| 28th September, 2012 |
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| Weekly Facts |
| ||Close ||Change ||%Change |
|BSE Sensex* ||18,762.74 ||9.9 ||0.05% |
|Re/US$ ||53.03 ||1.4 ||2.50% |
|Gold Rs/10g ||31,170.00 ||(790.0) ||-2.47% |
|Crude ($/barrel) ||110.87 ||1.9 ||1.76% |
|FD Rates (1-Yr) ||7.50% - 8.75% |
Weekly change as on September 27, 2012
*BSE Sensex as on September 28, 2012
Taking concrete steps towards regulating mutual fund distributors and reduce complaints regarding mis-selling of mutual funds, the Securities and Exchange Board of India (SEBI) has proposed to set up a Self-Regulatory Organisation (SRO), to regulate their mutual fund distributors. The capital market regulator, has also put forth its view that the Asset Management Companies (AMCs) could bear the recurring costs for Operating the SRO by charging 2 to 3 basis points (i.e. 0.02% - 0.03%) of their Assets Under Management (AUM); while the seed capital for setting up of the proposed SRO would be provided by SEBI and the mutual fund industry body - AMFI (Association of Mutual Funds in India). At present, some entities have also shown interest in sponsoring such an SRO, and as far as the process to select them is concerned, SEBI has assured that it will be entirely transparent.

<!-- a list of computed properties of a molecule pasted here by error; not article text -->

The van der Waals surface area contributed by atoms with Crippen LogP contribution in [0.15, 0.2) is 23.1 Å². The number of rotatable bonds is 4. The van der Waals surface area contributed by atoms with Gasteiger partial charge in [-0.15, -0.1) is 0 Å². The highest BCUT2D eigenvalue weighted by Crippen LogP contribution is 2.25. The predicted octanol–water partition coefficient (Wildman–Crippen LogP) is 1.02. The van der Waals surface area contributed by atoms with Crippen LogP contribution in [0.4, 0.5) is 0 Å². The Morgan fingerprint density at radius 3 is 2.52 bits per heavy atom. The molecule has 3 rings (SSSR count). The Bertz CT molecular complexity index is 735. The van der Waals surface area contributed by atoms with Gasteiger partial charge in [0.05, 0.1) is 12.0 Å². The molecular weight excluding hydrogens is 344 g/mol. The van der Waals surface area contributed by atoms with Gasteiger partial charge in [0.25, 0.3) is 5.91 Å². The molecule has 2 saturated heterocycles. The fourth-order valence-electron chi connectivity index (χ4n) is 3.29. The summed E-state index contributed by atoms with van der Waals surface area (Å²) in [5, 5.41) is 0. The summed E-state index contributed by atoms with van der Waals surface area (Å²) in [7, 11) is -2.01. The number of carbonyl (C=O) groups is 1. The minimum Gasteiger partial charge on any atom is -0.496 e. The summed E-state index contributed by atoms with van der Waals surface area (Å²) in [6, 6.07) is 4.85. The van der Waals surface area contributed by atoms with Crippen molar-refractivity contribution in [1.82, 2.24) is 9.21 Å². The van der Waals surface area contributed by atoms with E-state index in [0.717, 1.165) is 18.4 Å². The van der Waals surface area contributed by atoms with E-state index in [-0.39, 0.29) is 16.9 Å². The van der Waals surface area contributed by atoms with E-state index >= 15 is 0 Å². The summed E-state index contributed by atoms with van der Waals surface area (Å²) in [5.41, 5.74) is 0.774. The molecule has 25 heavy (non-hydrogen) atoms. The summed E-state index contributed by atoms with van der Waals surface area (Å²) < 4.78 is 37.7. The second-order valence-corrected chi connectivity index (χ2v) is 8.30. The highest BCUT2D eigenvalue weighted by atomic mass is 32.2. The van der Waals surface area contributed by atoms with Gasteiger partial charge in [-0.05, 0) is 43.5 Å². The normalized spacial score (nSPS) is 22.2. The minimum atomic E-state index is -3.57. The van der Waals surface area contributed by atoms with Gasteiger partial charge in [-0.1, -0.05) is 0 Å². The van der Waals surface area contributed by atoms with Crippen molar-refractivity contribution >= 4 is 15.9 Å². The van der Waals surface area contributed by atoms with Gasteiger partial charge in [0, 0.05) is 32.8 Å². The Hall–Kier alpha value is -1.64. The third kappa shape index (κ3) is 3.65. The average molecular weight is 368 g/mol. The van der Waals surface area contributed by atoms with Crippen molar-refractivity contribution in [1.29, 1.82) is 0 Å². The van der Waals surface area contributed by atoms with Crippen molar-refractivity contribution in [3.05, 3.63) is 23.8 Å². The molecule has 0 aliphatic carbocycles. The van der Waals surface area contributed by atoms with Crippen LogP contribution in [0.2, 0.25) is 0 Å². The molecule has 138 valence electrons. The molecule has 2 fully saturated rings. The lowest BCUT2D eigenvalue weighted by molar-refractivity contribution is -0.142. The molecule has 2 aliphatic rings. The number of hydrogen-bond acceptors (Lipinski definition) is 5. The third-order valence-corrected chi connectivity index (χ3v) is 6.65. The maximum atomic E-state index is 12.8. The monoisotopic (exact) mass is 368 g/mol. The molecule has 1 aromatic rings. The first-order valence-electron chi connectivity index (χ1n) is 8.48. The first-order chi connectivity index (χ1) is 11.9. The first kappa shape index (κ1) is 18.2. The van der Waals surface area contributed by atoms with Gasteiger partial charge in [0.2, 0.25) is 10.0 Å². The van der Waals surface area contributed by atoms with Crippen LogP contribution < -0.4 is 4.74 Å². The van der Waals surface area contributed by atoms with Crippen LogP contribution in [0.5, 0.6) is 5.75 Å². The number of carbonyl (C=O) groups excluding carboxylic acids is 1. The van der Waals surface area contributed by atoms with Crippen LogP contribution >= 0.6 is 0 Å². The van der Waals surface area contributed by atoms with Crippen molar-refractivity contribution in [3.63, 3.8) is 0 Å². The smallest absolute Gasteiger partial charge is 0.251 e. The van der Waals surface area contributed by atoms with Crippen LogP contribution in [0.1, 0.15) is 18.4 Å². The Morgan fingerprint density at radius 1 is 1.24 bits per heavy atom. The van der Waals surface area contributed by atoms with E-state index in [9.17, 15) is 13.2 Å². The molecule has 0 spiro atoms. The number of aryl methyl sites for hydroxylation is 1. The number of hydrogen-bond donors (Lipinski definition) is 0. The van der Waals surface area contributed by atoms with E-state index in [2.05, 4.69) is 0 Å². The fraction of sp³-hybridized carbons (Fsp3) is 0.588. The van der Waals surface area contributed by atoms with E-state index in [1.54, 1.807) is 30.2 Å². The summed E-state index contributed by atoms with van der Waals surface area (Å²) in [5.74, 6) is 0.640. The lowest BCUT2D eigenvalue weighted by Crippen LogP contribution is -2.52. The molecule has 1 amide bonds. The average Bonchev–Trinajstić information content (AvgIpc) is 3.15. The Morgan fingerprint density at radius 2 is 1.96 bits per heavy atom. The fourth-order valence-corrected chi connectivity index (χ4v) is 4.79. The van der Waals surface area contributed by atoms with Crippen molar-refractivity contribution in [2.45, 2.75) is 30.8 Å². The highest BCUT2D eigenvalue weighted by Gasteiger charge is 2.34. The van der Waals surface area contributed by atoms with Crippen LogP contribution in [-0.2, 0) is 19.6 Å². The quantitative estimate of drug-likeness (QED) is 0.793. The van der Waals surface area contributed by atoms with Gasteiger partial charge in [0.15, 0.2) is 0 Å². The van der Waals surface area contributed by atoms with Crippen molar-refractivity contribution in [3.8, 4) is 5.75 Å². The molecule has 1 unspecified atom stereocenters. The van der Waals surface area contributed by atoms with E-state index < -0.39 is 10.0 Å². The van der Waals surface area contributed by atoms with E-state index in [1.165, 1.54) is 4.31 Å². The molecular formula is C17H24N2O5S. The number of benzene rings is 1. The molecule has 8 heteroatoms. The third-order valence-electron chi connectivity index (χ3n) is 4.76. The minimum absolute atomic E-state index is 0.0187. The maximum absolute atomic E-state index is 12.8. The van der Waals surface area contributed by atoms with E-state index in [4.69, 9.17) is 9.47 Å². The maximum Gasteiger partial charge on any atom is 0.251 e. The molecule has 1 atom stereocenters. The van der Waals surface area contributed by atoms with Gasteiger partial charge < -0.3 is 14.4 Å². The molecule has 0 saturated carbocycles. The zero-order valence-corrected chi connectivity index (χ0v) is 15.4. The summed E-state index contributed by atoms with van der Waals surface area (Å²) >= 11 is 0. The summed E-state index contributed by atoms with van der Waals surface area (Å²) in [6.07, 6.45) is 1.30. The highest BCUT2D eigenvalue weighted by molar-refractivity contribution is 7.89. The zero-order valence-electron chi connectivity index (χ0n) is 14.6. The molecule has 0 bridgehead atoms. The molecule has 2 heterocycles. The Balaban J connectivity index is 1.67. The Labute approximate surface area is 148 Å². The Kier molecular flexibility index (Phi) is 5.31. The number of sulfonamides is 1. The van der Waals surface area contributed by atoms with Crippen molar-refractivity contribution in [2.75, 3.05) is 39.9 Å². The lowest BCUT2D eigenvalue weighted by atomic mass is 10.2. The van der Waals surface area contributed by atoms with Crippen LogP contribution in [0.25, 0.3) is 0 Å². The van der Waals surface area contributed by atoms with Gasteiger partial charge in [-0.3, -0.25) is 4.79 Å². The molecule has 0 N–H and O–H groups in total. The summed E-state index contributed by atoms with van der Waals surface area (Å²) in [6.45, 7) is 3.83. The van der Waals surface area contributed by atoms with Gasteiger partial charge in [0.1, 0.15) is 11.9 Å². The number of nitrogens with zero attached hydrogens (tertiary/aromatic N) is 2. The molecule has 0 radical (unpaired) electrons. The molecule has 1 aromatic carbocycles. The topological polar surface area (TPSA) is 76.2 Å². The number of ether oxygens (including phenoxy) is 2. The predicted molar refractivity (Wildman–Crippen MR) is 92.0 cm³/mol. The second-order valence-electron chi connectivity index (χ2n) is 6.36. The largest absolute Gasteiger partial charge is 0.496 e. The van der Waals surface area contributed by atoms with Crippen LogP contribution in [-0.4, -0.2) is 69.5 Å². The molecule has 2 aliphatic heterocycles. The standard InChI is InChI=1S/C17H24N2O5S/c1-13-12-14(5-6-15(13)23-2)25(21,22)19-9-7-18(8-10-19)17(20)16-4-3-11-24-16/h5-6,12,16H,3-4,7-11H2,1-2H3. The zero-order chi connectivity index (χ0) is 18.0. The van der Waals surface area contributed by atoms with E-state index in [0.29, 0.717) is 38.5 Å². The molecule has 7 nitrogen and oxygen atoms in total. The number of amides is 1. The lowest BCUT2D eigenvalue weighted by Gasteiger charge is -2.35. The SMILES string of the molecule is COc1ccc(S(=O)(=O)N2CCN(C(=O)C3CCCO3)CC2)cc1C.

It is noteworthy that the proposed SRO could be a registered company under Section 25 of the Companies Act 1956, wherein all profits are ploughed back into its operations, and will regulate distributors of securities like mutual fund, portfolio management and related products.
We are of the view that, while the formation of SRO will help infuse efficiency among the mutual fund agents and distributors community, and may even curb incidences of mis-selling, it is imperative that SEBI continues to adopt vigil while regulating the mutual fund industry, thereby making sure that there are no untoward incidences. The SRO should maintain adequate data, about the mutual fund distributors and agents which will be vital in case of any mis-selling case props up. Moreover, the SRO should be accessible to the investors in case of any information about the background or performance of a particular mutual fund distributor or agent.
This will infuse proficiency amongst the mutual fund agents and distributors as the distinguishing factor amongst them will be the nature of services provided to the investors. Thus holistically the SROs should function in a transparent and unbiased manner to protect the investor community and revive the fortunes of the mutual fund industry.
The Indian equity markets started the calendar year 2012 on a positive note; with the benchmark index BSE Sensex rising about 19% in just two months. But soon after as the nervousness gripped the markets due to fears of a Euro zone breakout and low growth registered by the U.S., the bulls lost their momentum and the bears tightened their grip on the Indian equity markets. The FIIs too supported the up-move by exuding confidence at the beginning of the year and maintained their net buy positions; in the last three months they seem to have gone gung-ho after reforms being put on the fast track by the Government in power.